Requiring a precision dimensional relationship between handling apparatus and integrated circuit chips is an approach that is highly suitable for integrated circuit chips currently being manufactured. However, some variation in the size of integrated circuit chips does occur, and sufficient allowance is required for this in handling apparatus of the type disclosed by Schirmer. In the case of advanced integrated circuit chips currently undergoing development, more precision in orientation and alignment of these chips is required for placement of them on contact lands ofa substrate than can be afforded by the Schirmer embodiment with its required allowances for different chip size.

SUMMARY OF THE INVENTION Accordingly, it is an object of the invention to provide a fixture and system for handling objects which have a predetermined alignment and orientation at a given location, in which the objects may be moved and precisely positioned at another location without losing their alignment or orientation and without requiring a precision tolerance between parts of a fixture or system and the objects.

It is another object of the invention to provide a fixture and system for handling semiconductor chips in which the precision alignment and orientation of the chips in an undiced wafer is maintained, independent of normal variations in chip size, through placement of the chips on a substrate.

It is yet another object of the invention to provide a fixture for handling integrated circuit chips in which a precision tolerance between parts of the fixture and the chips is not required, yet the orientation and alignment of the chips are maintained for positioning on a substrate.

It is still another object of the invention to provide a system for use in manufacturing integrated circuits in which integrated circuit wafers are tested, diced into chips without substantially disturbing the alignment and orientation of integrated circuits in the wafer, and

the chips are positioned on a substrate while maintaining their orientation and alignment.

It is a further object of the invention to provide a system in which integrated circuit chips in an oriented and aligned array are tested, a substrate is precisely oriented with respect to a chip passing the test in the array, and the chip is precisely positioned on the substrate, all without losing the orientation and alignment of deposited chips.

It is a still further object of the invention to provide a system for handling integrated circuit chips in which orientation and alignment of the chips is maintained through placement on a substrate, and in which chips meeting test specifications are selectively diced from the wafer without losing their orientation and alignment.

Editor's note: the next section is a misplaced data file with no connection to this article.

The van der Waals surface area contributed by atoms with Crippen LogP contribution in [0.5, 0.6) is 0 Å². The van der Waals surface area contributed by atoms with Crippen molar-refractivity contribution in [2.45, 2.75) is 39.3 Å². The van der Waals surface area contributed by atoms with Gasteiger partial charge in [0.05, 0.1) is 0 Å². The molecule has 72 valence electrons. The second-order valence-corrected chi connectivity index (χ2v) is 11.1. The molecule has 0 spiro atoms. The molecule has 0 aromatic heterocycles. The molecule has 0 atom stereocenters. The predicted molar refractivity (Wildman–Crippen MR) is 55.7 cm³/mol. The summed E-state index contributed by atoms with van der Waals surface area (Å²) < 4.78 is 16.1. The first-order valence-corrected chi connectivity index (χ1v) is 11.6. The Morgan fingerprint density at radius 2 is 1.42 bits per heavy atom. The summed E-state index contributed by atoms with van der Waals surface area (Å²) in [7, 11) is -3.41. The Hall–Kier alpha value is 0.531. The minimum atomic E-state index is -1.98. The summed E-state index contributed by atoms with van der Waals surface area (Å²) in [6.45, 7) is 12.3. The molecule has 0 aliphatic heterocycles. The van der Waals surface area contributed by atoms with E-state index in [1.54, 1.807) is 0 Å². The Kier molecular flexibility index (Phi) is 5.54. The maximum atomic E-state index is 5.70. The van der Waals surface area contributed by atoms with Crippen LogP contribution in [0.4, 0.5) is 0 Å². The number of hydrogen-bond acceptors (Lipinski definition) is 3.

These and related objects may be attained with the fixture and system herein disclosed. A system for handling an oriented and aligned array of objects in accordance with the invention includes means for releasably holding the objects in their oriented and aligned positions. In cooperative relationship with the holding means is a means for moving the objects individually in a unidirectional manner from their oriented and aligned positions. Means is provided for positioning a receiving member to receive an object from the moving means. Means engages the moving means to cause it to move an object from its oriented and aligned array position to the receiving member. In a system adapted to handle an array of semiconductor chips, the system preferably further includes a means for precision alignment of a semiconductor wafer containing an array of semiconductor devices for dicing. Means is further provided for dicing the wafer into chips without substantially disturbing the orientation and alignment of the semiconductor devices on the chips.

For use with semiconductor device or integrated circuit chips, a fixture may be incorporated in the system which includes a housing forming an enclosed chamber. A top surface of the housing is adapted to receive a wafer containing a plurality of semiconductor device or integrated circuit chips. The surface has at least one chip vacuum clamping passageway for each chip passing through the top surface to the enclosed chamber for holding each chip in its array position. Means is provided for connecting a source of vacuum to the enclosed chamber. A chip placement access passageway passes through the top surface for each chip in the wafer. A chip placement tube capable of reciprocal motion normal to the plane of the top surface through the chip placement access passageway for each chip is provided. Means connects a source of vacuum to the chip placement tube in order to allow it to engage a chip diced from the wafer and provide it for chip placement on a substrate without disturbing the orientation and alignment of the chip.